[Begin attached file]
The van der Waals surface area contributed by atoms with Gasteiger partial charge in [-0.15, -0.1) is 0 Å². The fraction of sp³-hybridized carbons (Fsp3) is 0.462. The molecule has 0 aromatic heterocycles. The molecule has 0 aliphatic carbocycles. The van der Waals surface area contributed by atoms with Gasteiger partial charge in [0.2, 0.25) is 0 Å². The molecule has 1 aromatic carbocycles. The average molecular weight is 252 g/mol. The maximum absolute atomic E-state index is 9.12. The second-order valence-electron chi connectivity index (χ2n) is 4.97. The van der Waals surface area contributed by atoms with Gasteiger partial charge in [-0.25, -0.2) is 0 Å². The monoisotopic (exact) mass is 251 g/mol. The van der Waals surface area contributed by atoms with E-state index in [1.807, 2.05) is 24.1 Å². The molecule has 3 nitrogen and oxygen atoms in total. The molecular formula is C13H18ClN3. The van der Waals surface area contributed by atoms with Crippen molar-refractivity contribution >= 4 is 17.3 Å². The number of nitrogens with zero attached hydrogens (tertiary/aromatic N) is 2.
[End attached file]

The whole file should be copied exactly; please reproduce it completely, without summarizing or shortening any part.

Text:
The van der Waals surface area contributed by atoms with Gasteiger partial charge in [-0.15, -0.1) is 0 Å². The fraction of sp³-hybridized carbons (Fsp3) is 0.462. The molecule has 0 aromatic heterocycles. The molecule has 0 aliphatic carbocycles. The van der Waals surface area contributed by atoms with Gasteiger partial charge in [0.2, 0.25) is 0 Å². The molecule has 1 aromatic carbocycles. The average molecular weight is 252 g/mol. The maximum absolute atomic E-state index is 9.12. The second-order valence-electron chi connectivity index (χ2n) is 4.97. The van der Waals surface area contributed by atoms with Gasteiger partial charge in [-0.25, -0.2) is 0 Å². The monoisotopic (exact) mass is 251 g/mol. The van der Waals surface area contributed by atoms with E-state index in [1.807, 2.05) is 24.1 Å². The molecule has 3 nitrogen and oxygen atoms in total. The molecular formula is C13H18ClN3. The van der Waals surface area contributed by atoms with Crippen molar-refractivity contribution >= 4 is 17.3 Å². The number of nitrogens with zero attached hydrogens (tertiary/aromatic N) is 2.